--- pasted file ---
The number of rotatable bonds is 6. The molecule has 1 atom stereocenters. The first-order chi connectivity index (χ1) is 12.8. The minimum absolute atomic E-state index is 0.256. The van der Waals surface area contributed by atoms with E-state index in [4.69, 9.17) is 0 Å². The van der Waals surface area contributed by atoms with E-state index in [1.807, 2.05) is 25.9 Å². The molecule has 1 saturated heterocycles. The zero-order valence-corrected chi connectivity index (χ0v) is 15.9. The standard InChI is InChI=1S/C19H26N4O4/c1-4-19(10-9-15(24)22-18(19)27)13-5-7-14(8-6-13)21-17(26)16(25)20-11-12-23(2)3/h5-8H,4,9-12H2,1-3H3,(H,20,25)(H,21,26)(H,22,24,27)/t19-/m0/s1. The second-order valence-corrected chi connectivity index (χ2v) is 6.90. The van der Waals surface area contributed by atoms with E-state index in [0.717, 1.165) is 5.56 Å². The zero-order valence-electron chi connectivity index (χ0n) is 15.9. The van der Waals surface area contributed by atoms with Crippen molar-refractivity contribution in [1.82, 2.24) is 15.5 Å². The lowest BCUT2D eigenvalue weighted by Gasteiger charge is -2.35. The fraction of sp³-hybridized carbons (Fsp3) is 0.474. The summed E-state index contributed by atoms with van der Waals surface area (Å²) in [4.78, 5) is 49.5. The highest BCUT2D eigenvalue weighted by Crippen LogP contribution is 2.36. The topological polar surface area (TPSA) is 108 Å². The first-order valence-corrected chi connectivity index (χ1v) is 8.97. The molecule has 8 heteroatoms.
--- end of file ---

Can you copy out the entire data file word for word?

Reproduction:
The number of rotatable bonds is 6. The molecule has 1 atom stereocenters. The first-order chi connectivity index (χ1) is 12.8. The minimum absolute atomic E-state index is 0.256. The van der Waals surface area contributed by atoms with E-state index in [4.69, 9.17) is 0 Å². The van der Waals surface area contributed by atoms with E-state index in [1.807, 2.05) is 25.9 Å². The molecule has 1 saturated heterocycles. The zero-order valence-corrected chi connectivity index (χ0v) is 15.9. The standard InChI is InChI=1S/C19H26N4O4/c1-4-19(10-9-15(24)22-18(19)27)13-5-7-14(8-6-13)21-17(26)16(25)20-11-12-23(2)3/h5-8H,4,9-12H2,1-3H3,(H,20,25)(H,21,26)(H,22,24,27)/t19-/m0/s1. The second-order valence-corrected chi connectivity index (χ2v) is 6.90. The van der Waals surface area contributed by atoms with E-state index in [0.717, 1.165) is 5.56 Å². The zero-order valence-electron chi connectivity index (χ0n) is 15.9. The van der Waals surface area contributed by atoms with Crippen molar-refractivity contribution in [1.82, 2.24) is 15.5 Å². The lowest BCUT2D eigenvalue weighted by Gasteiger charge is -2.35. The fraction of sp³-hybridized carbons (Fsp3) is 0.474. The summed E-state index contributed by atoms with van der Waals surface area (Å²) in [4.78, 5) is 49.5. The highest BCUT2D eigenvalue weighted by Crippen LogP contribution is 2.36. The topological polar surface area (TPSA) is 108 Å². The first-order valence-corrected chi connectivity index (χ1v) is 8.97. The molecule has 8 heteroatoms.